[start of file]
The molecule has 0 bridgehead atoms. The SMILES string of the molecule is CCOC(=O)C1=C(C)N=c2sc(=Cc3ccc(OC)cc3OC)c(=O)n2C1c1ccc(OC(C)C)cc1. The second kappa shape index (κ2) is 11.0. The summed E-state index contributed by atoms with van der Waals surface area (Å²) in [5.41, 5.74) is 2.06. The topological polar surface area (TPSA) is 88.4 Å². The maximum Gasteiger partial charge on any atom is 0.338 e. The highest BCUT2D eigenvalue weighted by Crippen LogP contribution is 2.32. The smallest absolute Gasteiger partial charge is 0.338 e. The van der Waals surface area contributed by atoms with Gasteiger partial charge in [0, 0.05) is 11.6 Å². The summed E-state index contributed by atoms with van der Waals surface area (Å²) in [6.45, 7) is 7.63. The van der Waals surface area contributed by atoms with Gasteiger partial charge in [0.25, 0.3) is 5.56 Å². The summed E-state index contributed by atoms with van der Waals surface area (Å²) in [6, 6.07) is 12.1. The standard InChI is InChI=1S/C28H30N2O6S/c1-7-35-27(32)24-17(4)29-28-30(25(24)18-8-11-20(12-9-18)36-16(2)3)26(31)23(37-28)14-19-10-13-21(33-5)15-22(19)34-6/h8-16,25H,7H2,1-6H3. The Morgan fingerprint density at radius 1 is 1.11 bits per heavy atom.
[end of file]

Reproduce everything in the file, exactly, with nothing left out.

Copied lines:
The molecule has 0 bridgehead atoms. The SMILES string of the molecule is CCOC(=O)C1=C(C)N=c2sc(=Cc3ccc(OC)cc3OC)c(=O)n2C1c1ccc(OC(C)C)cc1. The second kappa shape index (κ2) is 11.0. The summed E-state index contributed by atoms with van der Waals surface area (Å²) in [5.41, 5.74) is 2.06. The topological polar surface area (TPSA) is 88.4 Å². The maximum Gasteiger partial charge on any atom is 0.338 e. The highest BCUT2D eigenvalue weighted by Crippen LogP contribution is 2.32. The smallest absolute Gasteiger partial charge is 0.338 e. The van der Waals surface area contributed by atoms with Gasteiger partial charge in [0, 0.05) is 11.6 Å². The summed E-state index contributed by atoms with van der Waals surface area (Å²) in [6.45, 7) is 7.63. The van der Waals surface area contributed by atoms with Gasteiger partial charge in [0.25, 0.3) is 5.56 Å². The summed E-state index contributed by atoms with van der Waals surface area (Å²) in [6, 6.07) is 12.1. The standard InChI is InChI=1S/C28H30N2O6S/c1-7-35-27(32)24-17(4)29-28-30(25(24)18-8-11-20(12-9-18)36-16(2)3)26(31)23(37-28)14-19-10-13-21(33-5)15-22(19)34-6/h8-16,25H,7H2,1-6H3. The Morgan fingerprint density at radius 1 is 1.11 bits per heavy atom.